Disney took it all – the weathered wood, the waterside location, the flowers and statues, the boat rentals, the quaint carved signs, the seafood restaurant on the water, even the candle shop. When it came time to expand they added a big white boat, although theirs was a paddlewheel, not a ferry, and they built it as an actual structure sitting on a foundation in the water which is why it’s still there today. Many early promotional descriptions refer to the Walt Disney World Village as “New England Style”, which may be crossed wires – parts of Ports O’ Call definitely were New England, but the Buena Vista Village was not.
And it’s not like Disney was alone, as the Ports O’ Call begat imitators local and national – just in Southern California there was San Diego’s Seaport Village, Long Beach’s Shoreline Village, and Huntington Beach’s Old World Village. And then again of course the Walt Disney World Village would soon expand and be copied all around the world. And although the exact model of Disney shopping complex that would proliferate was based more on the Paris Disney Village from 1992, without Disney’s pioneering effort to expand their merchandising power in 1975 I doubt that any of those facilities would exist.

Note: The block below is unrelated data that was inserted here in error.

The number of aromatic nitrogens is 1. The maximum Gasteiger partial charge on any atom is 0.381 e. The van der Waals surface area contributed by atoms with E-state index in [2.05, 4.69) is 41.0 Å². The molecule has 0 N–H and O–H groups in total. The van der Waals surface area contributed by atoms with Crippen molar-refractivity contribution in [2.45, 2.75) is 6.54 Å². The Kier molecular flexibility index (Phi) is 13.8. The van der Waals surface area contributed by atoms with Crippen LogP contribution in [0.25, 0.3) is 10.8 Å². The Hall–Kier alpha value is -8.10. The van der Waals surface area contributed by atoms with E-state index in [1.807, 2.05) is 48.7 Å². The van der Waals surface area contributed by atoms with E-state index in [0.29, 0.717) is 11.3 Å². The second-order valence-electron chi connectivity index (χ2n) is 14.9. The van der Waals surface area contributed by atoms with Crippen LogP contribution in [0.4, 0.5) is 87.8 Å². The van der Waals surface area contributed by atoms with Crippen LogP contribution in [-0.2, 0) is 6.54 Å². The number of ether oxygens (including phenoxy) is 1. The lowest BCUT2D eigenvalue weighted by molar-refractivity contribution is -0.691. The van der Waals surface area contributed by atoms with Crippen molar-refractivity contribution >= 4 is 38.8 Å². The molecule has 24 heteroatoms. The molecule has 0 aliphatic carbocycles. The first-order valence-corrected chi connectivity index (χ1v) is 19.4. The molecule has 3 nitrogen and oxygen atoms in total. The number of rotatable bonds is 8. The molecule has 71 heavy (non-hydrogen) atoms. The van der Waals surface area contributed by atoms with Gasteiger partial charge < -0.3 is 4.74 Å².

In 2020, Disney was able to resume operations at their amusement facilities in Shanghai, Orlando, Anaheim, and Paris only after rolling out operations of their shopping areas, demonstrating they key monetary and operational role these little areas have come to have for the company.
So in a way, Ports O’ Call does live on, through Disney, the entity that inspired the whole project to begin with. Ports O’ Call, from whence was launched a thousand shopping malls, still carries on in our culture, unloved and forgotten — in its own way one of the most influential retail developments in history. A quite astonishing place, now a pile of rubble alongside the port which inspired it.
Passport to Dreams Old & New has yet more rigorously researched articles on stuff you’ve never heard of – begin at our portal for the Disney version of Port O’ Calls, Lake Buena Vista, then move on to our Walt Disney World History Hub!
Or check out the author’s brand new book Boundless Realm: Deep Explorations Inside Disney’s Haunted Mansion.